- Volunteering with an organization you admire and where your skills could be truly valuable (e.g. you are a frustrated lawyer—an NGO will always welcome some pro-bono legal support!)
- Preparing a business plan for a social enterprise you’d like to launch and then creating a prototype, or even a Minimum Viable Product, as Eric Ries advises in The Lean Startup (Ann Mei Chang updated his methodology to apply directly to impact in her book, Lean Impact)
- Taking a course on impact investing or developing a skill that’s needed in your area of focus
- Watching TED talks and reading books on climate change, or whatever area you’re interested in, to help you learn more
Whatever it is, it’s okay not to go in 100% from the beginning. Devoting 10% of your time is achievable and something you can build on over time.
Devoting 10% of your money to a cause does not have to mean giving away 10% entirely (although many religions do, in fact, advise this). While the average American gives away only about 2% of their income a year, lower-income Americans and people of color are more generous. If you can give away a full 10%, please do! Regardless of where you start, give something, and give a little bit more every year if you can. In terms of where you donate, think about it strategically—what are the problems that you want to help solve? Give to those organizations, and if you want to do more, see if they need volunteers, or if you can help out in a meaningful way in addition to giving money.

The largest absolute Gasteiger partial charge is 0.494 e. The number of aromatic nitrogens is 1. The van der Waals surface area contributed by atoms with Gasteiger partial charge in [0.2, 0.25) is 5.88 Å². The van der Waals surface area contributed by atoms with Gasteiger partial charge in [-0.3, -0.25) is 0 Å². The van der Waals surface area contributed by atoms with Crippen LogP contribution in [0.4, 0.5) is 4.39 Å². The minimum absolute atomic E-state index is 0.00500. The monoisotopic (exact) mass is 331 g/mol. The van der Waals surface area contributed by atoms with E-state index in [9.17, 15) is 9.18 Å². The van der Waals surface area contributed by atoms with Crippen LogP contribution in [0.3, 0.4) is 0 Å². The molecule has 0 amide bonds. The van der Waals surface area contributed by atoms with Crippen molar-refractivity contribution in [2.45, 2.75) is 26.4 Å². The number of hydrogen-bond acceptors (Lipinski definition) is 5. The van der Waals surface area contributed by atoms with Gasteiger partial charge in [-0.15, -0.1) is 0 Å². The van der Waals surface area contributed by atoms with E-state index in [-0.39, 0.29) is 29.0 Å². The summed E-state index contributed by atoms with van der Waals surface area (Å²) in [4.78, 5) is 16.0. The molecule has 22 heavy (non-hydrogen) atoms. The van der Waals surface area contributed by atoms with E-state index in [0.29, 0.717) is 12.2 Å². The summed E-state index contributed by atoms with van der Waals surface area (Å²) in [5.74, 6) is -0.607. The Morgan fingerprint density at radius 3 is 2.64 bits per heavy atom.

Invest with Purpose
You can also think about using your money for social impact in terms of your investing and purchasing decisions.
If you have a 401(k) or a brokerage account, how much of your money is invested for impact? If you don’t know the answer, it’s probably zero. This likely means that some of your money that’s hard at work growing for your future retirement is invested in stuff that is harming the planet. Instead, you can choose investments that are, at the very least, screened with an ESG (environmental, social and governance) lens, although these typically do not go as far as they should. And new impact-driven investment options are coming out every day.
Wherever you are on your impact journey, know that you are not alone and that when we all take up our seat at the problem-solving table, we can solve the world’s most intractable challenges. The world cannot wait.